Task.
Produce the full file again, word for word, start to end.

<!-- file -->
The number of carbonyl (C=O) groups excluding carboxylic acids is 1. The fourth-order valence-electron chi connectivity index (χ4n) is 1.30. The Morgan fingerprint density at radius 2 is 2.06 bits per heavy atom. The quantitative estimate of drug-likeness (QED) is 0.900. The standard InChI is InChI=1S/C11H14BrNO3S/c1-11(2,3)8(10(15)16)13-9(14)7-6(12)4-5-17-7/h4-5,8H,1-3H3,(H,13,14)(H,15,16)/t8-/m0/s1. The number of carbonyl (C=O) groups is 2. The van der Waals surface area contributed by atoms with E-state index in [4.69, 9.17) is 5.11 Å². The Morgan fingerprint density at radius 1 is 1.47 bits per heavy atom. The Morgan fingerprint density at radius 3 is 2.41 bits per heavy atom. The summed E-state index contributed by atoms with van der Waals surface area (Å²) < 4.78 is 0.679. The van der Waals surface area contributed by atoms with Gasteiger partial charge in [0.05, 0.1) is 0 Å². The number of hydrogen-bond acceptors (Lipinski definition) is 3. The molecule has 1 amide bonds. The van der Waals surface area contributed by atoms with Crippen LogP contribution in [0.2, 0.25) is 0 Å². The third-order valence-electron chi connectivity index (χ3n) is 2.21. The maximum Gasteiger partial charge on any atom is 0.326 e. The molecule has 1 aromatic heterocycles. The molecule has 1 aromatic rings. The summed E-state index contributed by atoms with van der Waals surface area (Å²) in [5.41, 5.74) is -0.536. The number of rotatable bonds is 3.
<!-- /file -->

The number of carbonyl (C=O) groups excluding carboxylic acids is 1. The fourth-order valence-electron chi connectivity index (χ4n) is 1.30. The Morgan fingerprint density at radius 2 is 2.06 bits per heavy atom. The quantitative estimate of drug-likeness (QED) is 0.900. The standard InChI is InChI=1S/C11H14BrNO3S/c1-11(2,3)8(10(15)16)13-9(14)7-6(12)4-5-17-7/h4-5,8H,1-3H3,(H,13,14)(H,15,16)/t8-/m0/s1. The number of carbonyl (C=O) groups is 2. The van der Waals surface area contributed by atoms with E-state index in [4.69, 9.17) is 5.11 Å². The Morgan fingerprint density at radius 1 is 1.47 bits per heavy atom. The Morgan fingerprint density at radius 3 is 2.41 bits per heavy atom. The summed E-state index contributed by atoms with van der Waals surface area (Å²) < 4.78 is 0.679. The van der Waals surface area contributed by atoms with Gasteiger partial charge in [0.05, 0.1) is 0 Å². The number of hydrogen-bond acceptors (Lipinski definition) is 3. The molecule has 1 amide bonds. The van der Waals surface area contributed by atoms with Crippen LogP contribution in [0.2, 0.25) is 0 Å². The third-order valence-electron chi connectivity index (χ3n) is 2.21. The maximum Gasteiger partial charge on any atom is 0.326 e. The molecule has 1 aromatic heterocycles. The molecule has 1 aromatic rings. The summed E-state index contributed by atoms with van der Waals surface area (Å²) in [5.41, 5.74) is -0.536. The number of rotatable bonds is 3.